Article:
“Come, move on,” he brusquely ordered. Her vacillation promptly vanished, and she resolutely mounted the steps. She put out her hand to ring, but the door flew silently open and a man-servant stood looking at her.
“I have some friends here,” she said, speaking coarsely.
“You will have to be introduced,” said the man. She hesitated and started to turn away. Thrusting her hand in her pocket it closed upon her husband’s card-case. She presented a card. It worked a rapid transformation in the servant’s manner, which did not escape her.
“Come in,” he invited her.
She did not stop at the outstretched arm of the cloakman, but glided quickly up the stairs toward a vision of handsome women and strains of music. Harry Cresswell was sitting opposite and bending over an impudent blue-and-blonde beauty. Mary slipped straight across to him and leaned across the table. The hat fell off, but she let it go.
“Harry!” she tried to say as he looked up.
Then the table swayed gently to and fro; the room bowed and whirled about; the voices grew fainter and fainter—all the world receded suddenly far away. She extended her hands languidly, then, feeling so utterly tired, let her eyelids drop and fell asleep.
She awoke with a start, in her own bed. She was physically exhausted but her mind was clear. She must go down and meet him at breakfast and talk frankly with him. She would let bygones be bygones. She would explain that she had followed him to save him, not to betray him. She would point out the greater career before him if only he would be a man; she would show him that they had not failed. For herself she asked nothing, only his word, his confidence, his promise to try.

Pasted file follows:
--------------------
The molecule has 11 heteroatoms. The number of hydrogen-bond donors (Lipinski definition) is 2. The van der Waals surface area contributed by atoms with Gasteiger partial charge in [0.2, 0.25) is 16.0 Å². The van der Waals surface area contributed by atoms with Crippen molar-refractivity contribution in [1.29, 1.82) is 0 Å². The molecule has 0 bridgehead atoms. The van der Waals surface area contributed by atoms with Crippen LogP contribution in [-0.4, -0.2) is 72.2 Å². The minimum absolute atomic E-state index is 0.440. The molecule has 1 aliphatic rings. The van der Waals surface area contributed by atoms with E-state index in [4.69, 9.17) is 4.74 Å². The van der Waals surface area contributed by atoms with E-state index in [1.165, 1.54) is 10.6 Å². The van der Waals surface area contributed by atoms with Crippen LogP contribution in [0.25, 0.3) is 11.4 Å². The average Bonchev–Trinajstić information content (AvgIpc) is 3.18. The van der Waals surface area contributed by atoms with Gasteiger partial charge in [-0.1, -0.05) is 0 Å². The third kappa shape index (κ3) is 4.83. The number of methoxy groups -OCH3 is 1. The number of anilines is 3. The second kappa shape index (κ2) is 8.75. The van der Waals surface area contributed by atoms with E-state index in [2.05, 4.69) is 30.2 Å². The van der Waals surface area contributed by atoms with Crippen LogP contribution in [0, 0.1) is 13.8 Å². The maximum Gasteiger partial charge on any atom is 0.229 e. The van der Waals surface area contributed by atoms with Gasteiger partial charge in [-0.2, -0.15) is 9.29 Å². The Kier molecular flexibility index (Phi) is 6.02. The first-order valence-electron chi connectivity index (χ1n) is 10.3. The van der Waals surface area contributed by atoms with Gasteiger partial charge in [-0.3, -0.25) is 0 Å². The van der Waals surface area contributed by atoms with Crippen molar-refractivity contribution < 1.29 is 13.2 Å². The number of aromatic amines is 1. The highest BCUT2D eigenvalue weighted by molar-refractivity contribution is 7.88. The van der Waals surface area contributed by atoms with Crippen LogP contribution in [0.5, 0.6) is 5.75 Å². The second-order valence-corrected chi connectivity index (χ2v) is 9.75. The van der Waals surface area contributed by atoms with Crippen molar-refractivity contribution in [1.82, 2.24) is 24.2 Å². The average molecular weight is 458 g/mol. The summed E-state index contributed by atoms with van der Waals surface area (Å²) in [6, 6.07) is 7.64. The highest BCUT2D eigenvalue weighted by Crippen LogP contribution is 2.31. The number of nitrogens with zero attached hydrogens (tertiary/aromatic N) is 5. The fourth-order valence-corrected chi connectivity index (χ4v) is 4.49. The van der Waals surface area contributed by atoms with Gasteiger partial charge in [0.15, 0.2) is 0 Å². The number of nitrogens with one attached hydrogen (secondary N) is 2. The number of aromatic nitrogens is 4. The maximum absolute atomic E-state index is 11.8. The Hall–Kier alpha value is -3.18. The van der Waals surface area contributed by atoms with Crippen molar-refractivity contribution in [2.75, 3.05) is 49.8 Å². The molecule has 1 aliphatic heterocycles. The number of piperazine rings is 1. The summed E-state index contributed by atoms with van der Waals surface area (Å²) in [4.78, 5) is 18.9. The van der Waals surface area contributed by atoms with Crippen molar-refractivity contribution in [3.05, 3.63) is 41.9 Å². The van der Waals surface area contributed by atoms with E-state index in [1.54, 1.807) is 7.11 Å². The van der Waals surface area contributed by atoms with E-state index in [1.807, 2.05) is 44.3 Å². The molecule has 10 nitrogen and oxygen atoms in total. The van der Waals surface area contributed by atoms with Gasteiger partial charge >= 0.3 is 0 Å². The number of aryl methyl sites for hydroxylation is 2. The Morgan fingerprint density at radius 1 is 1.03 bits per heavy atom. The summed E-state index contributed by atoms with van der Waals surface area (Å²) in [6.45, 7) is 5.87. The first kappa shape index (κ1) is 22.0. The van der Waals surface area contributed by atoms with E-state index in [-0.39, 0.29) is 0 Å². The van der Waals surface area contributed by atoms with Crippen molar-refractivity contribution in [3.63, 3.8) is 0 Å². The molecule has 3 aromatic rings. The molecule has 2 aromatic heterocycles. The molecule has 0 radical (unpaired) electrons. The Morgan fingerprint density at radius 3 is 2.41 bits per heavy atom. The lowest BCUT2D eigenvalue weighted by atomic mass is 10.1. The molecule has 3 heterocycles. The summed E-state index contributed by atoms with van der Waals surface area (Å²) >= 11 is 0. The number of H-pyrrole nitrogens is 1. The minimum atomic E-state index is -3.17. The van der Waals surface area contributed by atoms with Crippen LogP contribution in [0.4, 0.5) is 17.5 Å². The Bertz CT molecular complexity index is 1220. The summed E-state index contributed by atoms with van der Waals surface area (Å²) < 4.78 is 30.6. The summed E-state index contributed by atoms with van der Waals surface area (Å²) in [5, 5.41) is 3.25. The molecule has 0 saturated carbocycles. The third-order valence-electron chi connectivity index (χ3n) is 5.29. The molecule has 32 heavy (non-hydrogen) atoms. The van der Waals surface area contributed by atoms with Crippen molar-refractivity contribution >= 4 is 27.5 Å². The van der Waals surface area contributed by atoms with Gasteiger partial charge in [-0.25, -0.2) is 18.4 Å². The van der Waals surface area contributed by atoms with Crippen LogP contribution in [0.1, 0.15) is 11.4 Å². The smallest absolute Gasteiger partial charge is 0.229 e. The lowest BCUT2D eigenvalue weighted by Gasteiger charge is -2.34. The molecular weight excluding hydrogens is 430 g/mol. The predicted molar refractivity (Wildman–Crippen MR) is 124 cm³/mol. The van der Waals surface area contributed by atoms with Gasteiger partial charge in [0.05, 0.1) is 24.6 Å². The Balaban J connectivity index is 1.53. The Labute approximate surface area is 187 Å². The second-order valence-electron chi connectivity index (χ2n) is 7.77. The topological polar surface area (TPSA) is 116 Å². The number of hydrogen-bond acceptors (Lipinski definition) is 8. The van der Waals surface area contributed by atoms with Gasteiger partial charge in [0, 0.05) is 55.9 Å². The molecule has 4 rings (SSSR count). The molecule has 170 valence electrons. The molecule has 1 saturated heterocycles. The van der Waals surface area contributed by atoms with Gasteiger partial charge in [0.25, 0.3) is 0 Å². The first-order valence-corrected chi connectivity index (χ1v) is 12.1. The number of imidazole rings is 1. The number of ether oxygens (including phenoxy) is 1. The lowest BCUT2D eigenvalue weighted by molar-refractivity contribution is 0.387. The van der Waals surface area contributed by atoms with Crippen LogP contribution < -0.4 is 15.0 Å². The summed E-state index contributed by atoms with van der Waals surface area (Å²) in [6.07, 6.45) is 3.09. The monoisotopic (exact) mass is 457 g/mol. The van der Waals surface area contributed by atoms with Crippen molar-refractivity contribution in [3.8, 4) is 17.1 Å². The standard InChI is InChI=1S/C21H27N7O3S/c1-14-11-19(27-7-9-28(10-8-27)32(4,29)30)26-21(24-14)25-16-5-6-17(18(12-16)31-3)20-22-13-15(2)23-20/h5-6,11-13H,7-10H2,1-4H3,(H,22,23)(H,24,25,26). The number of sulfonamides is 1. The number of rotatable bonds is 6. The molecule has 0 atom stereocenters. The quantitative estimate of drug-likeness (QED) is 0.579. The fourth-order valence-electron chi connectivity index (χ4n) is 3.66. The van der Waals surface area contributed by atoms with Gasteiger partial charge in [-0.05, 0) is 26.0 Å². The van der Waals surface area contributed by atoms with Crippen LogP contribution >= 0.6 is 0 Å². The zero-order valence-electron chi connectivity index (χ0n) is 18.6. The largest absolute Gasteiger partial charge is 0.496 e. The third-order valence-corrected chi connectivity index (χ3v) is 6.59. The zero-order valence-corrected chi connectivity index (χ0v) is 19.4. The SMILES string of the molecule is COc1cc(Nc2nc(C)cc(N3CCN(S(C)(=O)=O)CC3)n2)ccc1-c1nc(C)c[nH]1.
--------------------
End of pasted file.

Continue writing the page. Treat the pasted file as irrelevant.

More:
After his first start of surprise at seeing her at the table, Cresswell uttered nothing immediately save the commonplaces of greeting. He mentioned one or two bits of news from the paper, upon which she commented while dawdling over her egg. When the servant went out and closed the door, she paused a moment considering whether to open by appeal or explanation. His smooth tones startled her:
“Of course, after your art exhibit and the scene of last night, Mary, it will be impossible for us to live longer together.”
She stared at him, utterly aghast—voiceless and numb.
“I have seen the crisis approaching for some time, and the Negro business settles it,” he continued. “I have now decided to send you to my home in Alabama, to my father or your brother. I am sure you will be happier there.”
He rose. Bowing courteously, he waited, coldly and calmly, for her to go.
All at once she hated him and hated his aristocratic repression; this cold calm that hid hell and its fires. She looked at him, wide-eyed, and said in a voice hoarse with horror and loathing:
“You brute! You nasty brute!”